Before the trip I change a few things, and would have changed more if I owned this bike. The first being the stem, this bike is and has been proven to be a flyer in the cyclocross discipline, but if you’re not participating in any of those shenanigans, consider flipping your stem. Flipping the stem from the negative position to the positive position gives you an enormous comfort difference, something that is very important when you are on the bike all day. The other thing I would have done but did not get around to was switching out the chain ring. Why Cycles spec’ed the bike with a rather steep 42/36 ratio. For bikepacking, I would have gone down to the 38 tooth, but even a 40 tooth would be easier on the legs. If you want the range, the bike is also compatible with 2x drivers.
Our trip started in a very sandy wash with a few technical features, and while the sand held me back, the 40c tires on the R+ still were very much capable in those conditions. It was refreshing to ride a 22.5″ internal width 29er rim with 700 x 40c tires. It certainly gave me a bit more confidence compared to my road bike, I just had to reminded myself that I had a relatively aggressive wheel combo that could accomplish more than what my mind thought was capable.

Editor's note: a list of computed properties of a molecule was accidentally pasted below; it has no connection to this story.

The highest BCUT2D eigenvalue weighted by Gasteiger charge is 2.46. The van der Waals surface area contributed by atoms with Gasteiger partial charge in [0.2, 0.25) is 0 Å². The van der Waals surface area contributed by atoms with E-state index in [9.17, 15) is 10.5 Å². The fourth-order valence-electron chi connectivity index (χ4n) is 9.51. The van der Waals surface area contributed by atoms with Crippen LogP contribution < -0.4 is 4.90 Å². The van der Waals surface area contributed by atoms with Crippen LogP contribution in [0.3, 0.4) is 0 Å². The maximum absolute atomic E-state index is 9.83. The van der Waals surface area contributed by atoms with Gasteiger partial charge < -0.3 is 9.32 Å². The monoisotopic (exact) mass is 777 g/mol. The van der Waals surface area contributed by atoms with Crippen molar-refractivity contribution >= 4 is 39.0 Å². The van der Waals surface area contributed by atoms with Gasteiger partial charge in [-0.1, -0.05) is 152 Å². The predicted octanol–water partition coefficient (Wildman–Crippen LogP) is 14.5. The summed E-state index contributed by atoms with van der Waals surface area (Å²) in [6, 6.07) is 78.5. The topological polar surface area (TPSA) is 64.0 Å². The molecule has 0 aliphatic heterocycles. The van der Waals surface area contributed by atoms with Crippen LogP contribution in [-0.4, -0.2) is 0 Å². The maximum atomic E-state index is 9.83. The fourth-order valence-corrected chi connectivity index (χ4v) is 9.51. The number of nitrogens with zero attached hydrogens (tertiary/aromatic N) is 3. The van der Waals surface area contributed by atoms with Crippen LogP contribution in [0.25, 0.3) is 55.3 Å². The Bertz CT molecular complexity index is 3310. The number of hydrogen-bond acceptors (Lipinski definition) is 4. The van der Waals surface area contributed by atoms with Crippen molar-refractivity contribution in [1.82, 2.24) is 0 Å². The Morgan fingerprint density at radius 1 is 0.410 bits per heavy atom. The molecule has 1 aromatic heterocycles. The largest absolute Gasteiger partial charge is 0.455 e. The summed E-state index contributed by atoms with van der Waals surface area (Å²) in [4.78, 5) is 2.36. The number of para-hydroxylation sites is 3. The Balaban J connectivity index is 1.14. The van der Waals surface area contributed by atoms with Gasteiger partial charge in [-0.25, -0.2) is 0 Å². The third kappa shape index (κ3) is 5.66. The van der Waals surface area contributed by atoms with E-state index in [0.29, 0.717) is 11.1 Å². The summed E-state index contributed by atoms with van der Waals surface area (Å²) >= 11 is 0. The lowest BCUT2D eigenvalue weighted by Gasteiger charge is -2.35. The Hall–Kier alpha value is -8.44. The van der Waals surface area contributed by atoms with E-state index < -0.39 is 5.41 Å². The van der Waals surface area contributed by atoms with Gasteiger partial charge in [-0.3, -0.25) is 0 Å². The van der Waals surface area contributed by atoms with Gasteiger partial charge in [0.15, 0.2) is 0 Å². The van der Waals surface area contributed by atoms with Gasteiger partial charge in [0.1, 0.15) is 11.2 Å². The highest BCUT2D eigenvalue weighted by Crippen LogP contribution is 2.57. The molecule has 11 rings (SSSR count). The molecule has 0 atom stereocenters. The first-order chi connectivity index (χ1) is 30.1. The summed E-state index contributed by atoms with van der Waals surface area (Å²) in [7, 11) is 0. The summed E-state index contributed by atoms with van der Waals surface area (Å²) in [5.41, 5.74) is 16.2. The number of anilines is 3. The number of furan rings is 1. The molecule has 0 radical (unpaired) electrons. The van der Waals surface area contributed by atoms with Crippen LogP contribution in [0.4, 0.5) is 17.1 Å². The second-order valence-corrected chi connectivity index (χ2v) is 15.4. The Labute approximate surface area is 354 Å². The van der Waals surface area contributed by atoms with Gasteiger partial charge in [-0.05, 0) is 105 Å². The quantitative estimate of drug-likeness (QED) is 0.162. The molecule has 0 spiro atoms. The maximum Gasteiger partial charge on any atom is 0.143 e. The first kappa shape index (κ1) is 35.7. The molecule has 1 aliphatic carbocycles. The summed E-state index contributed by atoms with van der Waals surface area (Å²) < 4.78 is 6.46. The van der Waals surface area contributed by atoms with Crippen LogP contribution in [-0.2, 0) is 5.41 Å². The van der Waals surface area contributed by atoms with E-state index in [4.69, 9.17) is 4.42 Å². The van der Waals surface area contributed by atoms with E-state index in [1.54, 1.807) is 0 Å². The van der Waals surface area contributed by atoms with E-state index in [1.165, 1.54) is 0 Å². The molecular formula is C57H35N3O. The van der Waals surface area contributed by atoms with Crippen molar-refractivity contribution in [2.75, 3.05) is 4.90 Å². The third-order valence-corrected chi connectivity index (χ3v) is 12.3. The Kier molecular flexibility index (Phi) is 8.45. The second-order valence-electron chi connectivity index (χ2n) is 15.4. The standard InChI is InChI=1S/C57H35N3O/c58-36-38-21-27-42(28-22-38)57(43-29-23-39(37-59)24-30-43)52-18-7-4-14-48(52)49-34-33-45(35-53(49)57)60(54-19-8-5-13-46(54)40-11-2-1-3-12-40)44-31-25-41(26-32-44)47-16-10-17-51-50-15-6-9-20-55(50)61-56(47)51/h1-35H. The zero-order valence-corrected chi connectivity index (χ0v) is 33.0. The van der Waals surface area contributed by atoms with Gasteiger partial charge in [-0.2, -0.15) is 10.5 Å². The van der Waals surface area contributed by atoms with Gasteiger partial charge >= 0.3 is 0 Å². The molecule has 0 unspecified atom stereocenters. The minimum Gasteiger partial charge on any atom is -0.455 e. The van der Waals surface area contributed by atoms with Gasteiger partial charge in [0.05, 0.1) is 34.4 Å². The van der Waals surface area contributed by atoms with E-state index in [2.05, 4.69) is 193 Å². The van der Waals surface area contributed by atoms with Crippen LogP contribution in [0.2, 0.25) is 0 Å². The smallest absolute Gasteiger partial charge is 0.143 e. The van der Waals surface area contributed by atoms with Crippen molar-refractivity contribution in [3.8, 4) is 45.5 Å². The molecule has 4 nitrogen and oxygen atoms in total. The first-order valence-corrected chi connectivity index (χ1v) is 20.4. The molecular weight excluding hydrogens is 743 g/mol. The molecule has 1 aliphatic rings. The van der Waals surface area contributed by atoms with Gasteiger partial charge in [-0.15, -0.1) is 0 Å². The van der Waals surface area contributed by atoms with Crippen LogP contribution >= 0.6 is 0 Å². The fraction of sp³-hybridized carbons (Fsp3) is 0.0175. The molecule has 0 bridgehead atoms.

After the sandy wash, we encountered climbs with small ledges where I found myself pulling up on my bars. I also found myself, more times than not, taking the easiest path available, even if it meant quickly weaving from side to side on the rough road. While some pitches were more difficult than others, I noticed how stable the ride was, tracking and moving me forward while being extremely responsive to my movements.